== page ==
AI is being used in hiring in the areas of creating job descriptions, sourcing talents, creating and scoring assessments, screening new applicants, and training new employees.
Artificial Intelligence (AI) has been gradually disrupting many industries, including the hiring/recruitment space. However, experts have shared that hiring companies may not be able to fully integrate AI with their practices.
Businesses Exercise Caution as Technology Mixes with Talent Acquisition
According to a CNBC report, which cited a 2023 Hiring Benchmark Report by Criteria, only 12% of recruiters currently use AI in their talent hunt and management processes. That is even though AI solutions are “very actively being marketed” in the space, Criteria CEO Josh Millet confirms.
The slow pace at which AI is infiltrating the recruitment industry, however, may appear to justify the expert opinions. Nonetheless, the cautionary approach by recruiters is also of utmost importance as hiring can have various implications – legal or cultural – on businesses.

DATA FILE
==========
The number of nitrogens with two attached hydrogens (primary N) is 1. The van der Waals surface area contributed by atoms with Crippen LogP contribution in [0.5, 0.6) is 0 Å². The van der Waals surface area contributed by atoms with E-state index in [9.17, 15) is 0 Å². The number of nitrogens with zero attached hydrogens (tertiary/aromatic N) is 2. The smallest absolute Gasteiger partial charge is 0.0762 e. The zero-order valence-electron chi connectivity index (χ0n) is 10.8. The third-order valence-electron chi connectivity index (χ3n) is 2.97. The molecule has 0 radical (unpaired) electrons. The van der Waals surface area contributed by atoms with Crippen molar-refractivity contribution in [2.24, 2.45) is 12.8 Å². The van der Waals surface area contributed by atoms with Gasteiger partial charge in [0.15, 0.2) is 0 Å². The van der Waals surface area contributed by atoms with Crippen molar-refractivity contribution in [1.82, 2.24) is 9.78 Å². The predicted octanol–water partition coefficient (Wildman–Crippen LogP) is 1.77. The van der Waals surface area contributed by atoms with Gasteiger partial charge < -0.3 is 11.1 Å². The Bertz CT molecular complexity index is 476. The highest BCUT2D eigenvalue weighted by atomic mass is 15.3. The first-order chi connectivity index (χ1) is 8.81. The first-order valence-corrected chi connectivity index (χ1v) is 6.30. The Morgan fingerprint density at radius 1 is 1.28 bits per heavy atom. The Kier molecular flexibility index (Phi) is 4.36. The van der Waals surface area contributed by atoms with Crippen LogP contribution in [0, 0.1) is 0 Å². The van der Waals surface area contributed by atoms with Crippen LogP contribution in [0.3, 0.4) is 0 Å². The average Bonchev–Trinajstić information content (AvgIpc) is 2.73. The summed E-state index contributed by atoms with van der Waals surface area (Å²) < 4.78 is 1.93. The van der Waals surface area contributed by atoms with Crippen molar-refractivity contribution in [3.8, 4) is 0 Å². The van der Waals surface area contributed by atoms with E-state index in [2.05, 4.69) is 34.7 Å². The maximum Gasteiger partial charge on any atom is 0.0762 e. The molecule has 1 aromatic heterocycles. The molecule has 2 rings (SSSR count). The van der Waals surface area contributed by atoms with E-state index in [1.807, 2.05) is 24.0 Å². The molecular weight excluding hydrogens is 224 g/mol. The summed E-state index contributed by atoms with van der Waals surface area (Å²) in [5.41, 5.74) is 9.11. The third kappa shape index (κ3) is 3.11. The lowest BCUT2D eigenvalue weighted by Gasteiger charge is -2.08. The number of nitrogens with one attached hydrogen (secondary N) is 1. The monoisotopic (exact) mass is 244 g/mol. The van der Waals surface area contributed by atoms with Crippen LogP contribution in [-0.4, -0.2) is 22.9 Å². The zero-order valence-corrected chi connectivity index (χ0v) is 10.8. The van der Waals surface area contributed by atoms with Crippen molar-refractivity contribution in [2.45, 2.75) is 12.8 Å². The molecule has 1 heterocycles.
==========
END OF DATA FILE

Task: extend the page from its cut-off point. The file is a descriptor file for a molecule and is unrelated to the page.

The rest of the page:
First and foremost, AI-backed recruitment processes must retain the trust that is peculiar to the traditional system of hiring. That is, businesses acquiring talents with the use of AI must be able to do so without prejudice.
Additionally, the use of artificial intelligence in hiring may also have legal implications for businesses. So, organizations are treading with caution as they await the expansion of laws like New York City’s AI bias law.
Microsoft, Amazon to Shape AI-Backed Recruitment Policy
Meanwhile, tech giants such as Microsoft and Amazon are already teaming up with the Center for Industry Self-Regulation (CISR) and BBB National Programs’ 501(c)(3) nonprofit foundation to publish a set of policies for trustworthy AI in hiring and recruiting.
These policies will focus on fairness, transparency, non-discrimination, accountability, technical robustness, and safety in AI-backed recruitment.
Furthermore, the policies will also seek to take accountability even beyond the employer. That is by specifying the requirements for third-party AI vendor certification.
According to Eric Reicin, president and CEO of BBB National Programs, AI tools can be greatly beneficial. However, they must be properly regulated to maximize their full potential. Reicin said:
“When AI tools are well designed, deployed, and monitored properly, the technology has the potential to mitigate discrimination and bias on a broader scale.”
Presently, AI is being used in hiring in the areas of creating job descriptions, sourcing talents, creating and scoring assessments, screening new applicants, and training new employees. Tools like OpenAI’s ChatGPT, Google’s Bard, recruiting chatbots and proprietary solutions have all been very helpful in this regard.